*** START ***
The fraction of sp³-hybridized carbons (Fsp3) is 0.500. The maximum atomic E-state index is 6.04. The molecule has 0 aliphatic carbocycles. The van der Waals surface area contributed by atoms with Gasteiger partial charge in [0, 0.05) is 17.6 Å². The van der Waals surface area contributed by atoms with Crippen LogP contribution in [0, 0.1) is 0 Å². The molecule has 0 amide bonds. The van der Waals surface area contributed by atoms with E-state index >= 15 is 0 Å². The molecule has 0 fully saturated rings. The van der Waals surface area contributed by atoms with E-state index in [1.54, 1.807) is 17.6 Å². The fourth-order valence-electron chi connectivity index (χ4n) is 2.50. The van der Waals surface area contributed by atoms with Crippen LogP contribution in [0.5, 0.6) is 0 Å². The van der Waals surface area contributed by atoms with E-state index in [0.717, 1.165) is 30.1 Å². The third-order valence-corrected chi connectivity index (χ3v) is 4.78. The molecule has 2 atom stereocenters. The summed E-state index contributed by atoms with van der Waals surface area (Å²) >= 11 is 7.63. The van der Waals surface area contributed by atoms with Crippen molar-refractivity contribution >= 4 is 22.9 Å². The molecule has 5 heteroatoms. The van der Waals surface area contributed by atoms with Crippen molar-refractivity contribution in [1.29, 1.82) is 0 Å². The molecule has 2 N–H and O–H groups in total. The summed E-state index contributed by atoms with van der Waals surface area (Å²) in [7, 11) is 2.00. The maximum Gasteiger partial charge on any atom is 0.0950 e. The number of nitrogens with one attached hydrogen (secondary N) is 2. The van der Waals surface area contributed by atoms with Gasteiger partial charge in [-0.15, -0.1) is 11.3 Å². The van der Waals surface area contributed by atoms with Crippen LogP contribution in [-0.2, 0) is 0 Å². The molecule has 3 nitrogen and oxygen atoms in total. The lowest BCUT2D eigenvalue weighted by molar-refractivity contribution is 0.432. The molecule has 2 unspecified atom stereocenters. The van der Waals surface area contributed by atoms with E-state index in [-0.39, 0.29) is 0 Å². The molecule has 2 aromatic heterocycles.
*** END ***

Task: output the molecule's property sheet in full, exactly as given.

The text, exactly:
The fraction of sp³-hybridized carbons (Fsp3) is 0.500. The maximum atomic E-state index is 6.04. The molecule has 0 aliphatic carbocycles. The van der Waals surface area contributed by atoms with Gasteiger partial charge in [0, 0.05) is 17.6 Å². The van der Waals surface area contributed by atoms with Crippen LogP contribution in [0, 0.1) is 0 Å². The molecule has 0 amide bonds. The van der Waals surface area contributed by atoms with E-state index >= 15 is 0 Å². The molecule has 0 fully saturated rings. The van der Waals surface area contributed by atoms with E-state index in [1.54, 1.807) is 17.6 Å². The fourth-order valence-electron chi connectivity index (χ4n) is 2.50. The van der Waals surface area contributed by atoms with Crippen LogP contribution in [0.5, 0.6) is 0 Å². The van der Waals surface area contributed by atoms with E-state index in [0.717, 1.165) is 30.1 Å². The third-order valence-corrected chi connectivity index (χ3v) is 4.78. The molecule has 2 atom stereocenters. The summed E-state index contributed by atoms with van der Waals surface area (Å²) >= 11 is 7.63. The van der Waals surface area contributed by atoms with Crippen molar-refractivity contribution >= 4 is 22.9 Å². The molecule has 5 heteroatoms. The van der Waals surface area contributed by atoms with Crippen molar-refractivity contribution in [1.29, 1.82) is 0 Å². The molecule has 2 N–H and O–H groups in total. The summed E-state index contributed by atoms with van der Waals surface area (Å²) in [7, 11) is 2.00. The maximum Gasteiger partial charge on any atom is 0.0950 e. The number of nitrogens with one attached hydrogen (secondary N) is 2. The van der Waals surface area contributed by atoms with Gasteiger partial charge in [-0.15, -0.1) is 11.3 Å². The van der Waals surface area contributed by atoms with Crippen LogP contribution in [-0.2, 0) is 0 Å². The molecule has 3 nitrogen and oxygen atoms in total. The lowest BCUT2D eigenvalue weighted by molar-refractivity contribution is 0.432. The molecule has 2 unspecified atom stereocenters. The van der Waals surface area contributed by atoms with E-state index in [-0.39, 0.29) is 0 Å². The molecule has 2 aromatic heterocycles.